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Types of hemolytic anemia hemolytic anemia due to G6PD deficiency,thalassemia, idiopathic autoimmune hemolytic anemia, sickle cell anemia

a and hereditary spherocytosis. Thalassemia Thalassemia is a blood disorder passed down through families (inherited) in which the body makes an abnormal form of hemoglobin, the protein in red blood cells that carries oxygen. The disorder results in excessive destruction of red blood cells, which leads to anemia. Causes Hemoglobin is made of two proteins: Alpha globin and beta globin. Thalassemia occurs when there is a defect in a gene that helps control production of one of these proteins. There are two main types of thalassemia:

Alpha thalassemia occurs when a gene or genes related to the alpha globin protein are missing or changed (mutated). Beta thalassemia occurs when similar gene defects affect production of the beta globin protein.

There are many forms of thalassemia. Each type has many different subtypes. Both alpha and beta thalassemia include the following two forms:

Thalassemia major Thalassemia minor

You must inherit the defective gene from both parents to develop thalassemia major. Thalassemia minor occurs if you receive the defective gene from only one parent. Persons with this form of the disorder are carriers of the disease and usually do not have symptoms. Sign and Symptoms The most severe form of alpha thalassemia major causes stillbirth (death of the unborn baby during birth or the late stages of pregnancy). Children born with beta thalessemia major are normal at birth, but develop severe anemia during the first year of life. Other symptoms can include:

Bone deformities in the face

Fatigue Growth failure Shortness of breath Yellow skin (jaundice)

Persons with the minor form of alpha and beta thalassemia have small red blood cells (which are identified by looking at their red blood cells under a microscope), but no symptoms. Pathogenesis Reduced rate of synthesis of beta chains excess alpha chain precipitate in erythroblast (causing severe ineffective erythropoiesis) and in mature cells (causing haemolysis). Investigation A blood sample will be taken and sent to a laboratory for examination.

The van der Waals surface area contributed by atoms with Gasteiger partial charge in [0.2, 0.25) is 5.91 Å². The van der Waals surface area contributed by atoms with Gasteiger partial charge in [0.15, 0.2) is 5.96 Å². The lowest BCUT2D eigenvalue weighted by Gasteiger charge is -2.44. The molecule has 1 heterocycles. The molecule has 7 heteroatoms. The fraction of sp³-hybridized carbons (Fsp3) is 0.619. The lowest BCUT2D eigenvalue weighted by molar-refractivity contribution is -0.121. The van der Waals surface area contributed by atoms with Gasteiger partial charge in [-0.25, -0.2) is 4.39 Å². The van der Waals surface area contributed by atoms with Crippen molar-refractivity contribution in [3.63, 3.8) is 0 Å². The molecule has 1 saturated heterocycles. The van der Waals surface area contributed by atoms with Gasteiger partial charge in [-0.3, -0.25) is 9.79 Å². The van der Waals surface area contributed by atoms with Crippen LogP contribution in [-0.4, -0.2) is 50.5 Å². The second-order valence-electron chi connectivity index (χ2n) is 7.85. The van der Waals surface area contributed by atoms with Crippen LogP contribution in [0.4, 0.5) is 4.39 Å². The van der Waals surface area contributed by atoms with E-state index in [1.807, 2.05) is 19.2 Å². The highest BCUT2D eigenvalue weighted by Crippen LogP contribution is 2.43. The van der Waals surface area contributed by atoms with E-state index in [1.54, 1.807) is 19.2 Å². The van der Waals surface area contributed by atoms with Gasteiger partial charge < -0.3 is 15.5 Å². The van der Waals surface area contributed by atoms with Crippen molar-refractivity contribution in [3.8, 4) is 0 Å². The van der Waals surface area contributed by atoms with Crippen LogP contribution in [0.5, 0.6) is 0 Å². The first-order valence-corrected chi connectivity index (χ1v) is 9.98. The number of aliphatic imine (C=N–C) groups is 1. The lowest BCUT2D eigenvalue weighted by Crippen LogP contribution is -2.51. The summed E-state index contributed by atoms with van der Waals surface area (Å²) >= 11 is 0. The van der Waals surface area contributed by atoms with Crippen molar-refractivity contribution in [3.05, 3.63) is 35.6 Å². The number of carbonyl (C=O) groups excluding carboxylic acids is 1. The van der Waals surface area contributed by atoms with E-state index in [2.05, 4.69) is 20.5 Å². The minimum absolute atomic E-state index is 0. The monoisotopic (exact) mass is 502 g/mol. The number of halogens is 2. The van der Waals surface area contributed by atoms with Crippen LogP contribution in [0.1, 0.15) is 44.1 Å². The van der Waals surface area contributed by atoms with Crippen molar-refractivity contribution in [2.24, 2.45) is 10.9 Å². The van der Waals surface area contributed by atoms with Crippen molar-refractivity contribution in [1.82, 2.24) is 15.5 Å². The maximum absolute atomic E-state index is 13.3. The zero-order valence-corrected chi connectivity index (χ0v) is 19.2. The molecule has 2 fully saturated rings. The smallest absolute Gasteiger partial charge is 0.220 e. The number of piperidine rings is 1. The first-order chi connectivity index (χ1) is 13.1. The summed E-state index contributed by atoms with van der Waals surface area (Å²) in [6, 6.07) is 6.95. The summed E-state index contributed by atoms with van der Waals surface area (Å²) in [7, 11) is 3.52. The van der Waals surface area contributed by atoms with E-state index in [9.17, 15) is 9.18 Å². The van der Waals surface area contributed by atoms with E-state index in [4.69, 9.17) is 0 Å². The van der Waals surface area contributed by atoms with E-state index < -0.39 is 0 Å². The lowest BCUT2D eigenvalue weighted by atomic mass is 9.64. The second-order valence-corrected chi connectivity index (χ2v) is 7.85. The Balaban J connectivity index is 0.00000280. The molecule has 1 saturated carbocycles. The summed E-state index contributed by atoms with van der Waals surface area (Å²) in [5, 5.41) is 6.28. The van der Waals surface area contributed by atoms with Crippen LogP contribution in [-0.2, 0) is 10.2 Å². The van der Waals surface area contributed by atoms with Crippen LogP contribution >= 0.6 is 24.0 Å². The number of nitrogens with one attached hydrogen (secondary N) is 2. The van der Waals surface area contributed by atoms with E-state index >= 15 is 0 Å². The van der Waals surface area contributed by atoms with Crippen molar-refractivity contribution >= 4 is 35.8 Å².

Red blood cells will appear small and abnormally shaped when looked at under a microscope. A complete blood count (CBC) reveals anemia. A test called hemoglobin electrophoresis shows the presence of an abnormal form of hemoglobin.

A test called mutational analysis can help detect alpha thalassemia that cannot be seen with hemoglobin electrophoresis. Treatment regular blood transfusions and folate supplements Bone marrow transplant

Idiopathic autoimmune hemolytic anemia Idiopathic autoimmune hemolytic anemia is a drop in the number of red blood cells due to increased destruction by the body's defense (immune) system. Causes Idiopathic autoimmune hemolytic anemia is an acquired disease that occurs when antibodies form against a person's own red blood cells. In the idiopathic form of this disease, the cause is unknown.

Idiopathic autoimmune hemolytic anemia accounts for one-half of all immune hemolytic anemias. There are other types of immune hemolytic anemias in which the cause may result from an underlying disease or medication. The disease may start quickly and be very serious. Sign and symptoms

Dark urine Fatigue Pale color (pallor) Rapid heartbeat Shortness of breath Yellow skin color (jaundice)

Investigation

Direct Coombs' test Hemoglobin in the urine Indirect Coombs' test Red blood cell count and serum hemoglobin Reticulocyte count Serum bilirubin levels Serum haptoglobin

Treatment The first therapy tried is usually a steroid medication, such as prednisone. If steroid medications do not improve the condition, removal of the spleen (splenectomy) may be considered. Therapy to suppress the immune system is usually given if the person does not respond to steroids and splenectomy. Medications such as azathioprine (Imuran), cyclophosphamide (Cytoxan), and rituximab (Rituxan) have been used. Blood transfusions are given with caution, because of the potential that blood may not be compatible and may cause further hemolysis.